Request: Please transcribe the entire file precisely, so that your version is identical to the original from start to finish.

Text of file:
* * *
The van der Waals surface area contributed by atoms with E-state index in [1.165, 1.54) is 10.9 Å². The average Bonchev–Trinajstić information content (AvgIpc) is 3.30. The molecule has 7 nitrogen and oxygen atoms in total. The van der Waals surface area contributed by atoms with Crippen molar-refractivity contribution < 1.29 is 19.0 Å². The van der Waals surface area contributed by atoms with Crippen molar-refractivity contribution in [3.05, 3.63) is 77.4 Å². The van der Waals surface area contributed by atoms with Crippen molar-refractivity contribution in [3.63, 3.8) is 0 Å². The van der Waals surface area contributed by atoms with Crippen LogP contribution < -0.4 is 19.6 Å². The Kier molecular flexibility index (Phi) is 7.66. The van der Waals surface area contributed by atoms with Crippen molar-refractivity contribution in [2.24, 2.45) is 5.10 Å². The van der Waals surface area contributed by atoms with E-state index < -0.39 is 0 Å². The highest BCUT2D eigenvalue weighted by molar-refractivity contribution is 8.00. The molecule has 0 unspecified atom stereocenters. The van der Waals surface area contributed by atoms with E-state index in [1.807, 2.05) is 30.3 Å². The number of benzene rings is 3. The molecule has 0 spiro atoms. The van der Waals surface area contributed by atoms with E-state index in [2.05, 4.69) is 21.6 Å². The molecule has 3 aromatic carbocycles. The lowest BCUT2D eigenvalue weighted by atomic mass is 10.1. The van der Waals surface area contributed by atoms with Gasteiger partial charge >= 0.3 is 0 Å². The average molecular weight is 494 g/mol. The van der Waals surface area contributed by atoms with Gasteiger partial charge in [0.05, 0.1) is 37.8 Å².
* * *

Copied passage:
The van der Waals surface area contributed by atoms with E-state index in [1.165, 1.54) is 10.9 Å². The average Bonchev–Trinajstić information content (AvgIpc) is 3.30. The molecule has 7 nitrogen and oxygen atoms in total. The van der Waals surface area contributed by atoms with Crippen molar-refractivity contribution < 1.29 is 19.0 Å². The van der Waals surface area contributed by atoms with Crippen molar-refractivity contribution in [3.05, 3.63) is 77.4 Å². The van der Waals surface area contributed by atoms with Crippen molar-refractivity contribution in [3.63, 3.8) is 0 Å². The van der Waals surface area contributed by atoms with Crippen LogP contribution < -0.4 is 19.6 Å². The Kier molecular flexibility index (Phi) is 7.66. The van der Waals surface area contributed by atoms with Crippen molar-refractivity contribution in [2.24, 2.45) is 5.10 Å². The van der Waals surface area contributed by atoms with E-state index < -0.39 is 0 Å². The highest BCUT2D eigenvalue weighted by molar-refractivity contribution is 8.00. The molecule has 0 unspecified atom stereocenters. The van der Waals surface area contributed by atoms with E-state index in [1.807, 2.05) is 30.3 Å². The number of benzene rings is 3. The molecule has 0 spiro atoms. The van der Waals surface area contributed by atoms with E-state index in [2.05, 4.69) is 21.6 Å². The molecule has 3 aromatic carbocycles. The lowest BCUT2D eigenvalue weighted by atomic mass is 10.1. The van der Waals surface area contributed by atoms with Gasteiger partial charge >= 0.3 is 0 Å². The average molecular weight is 494 g/mol. The van der Waals surface area contributed by atoms with Gasteiger partial charge in [0.05, 0.1) is 37.8 Å².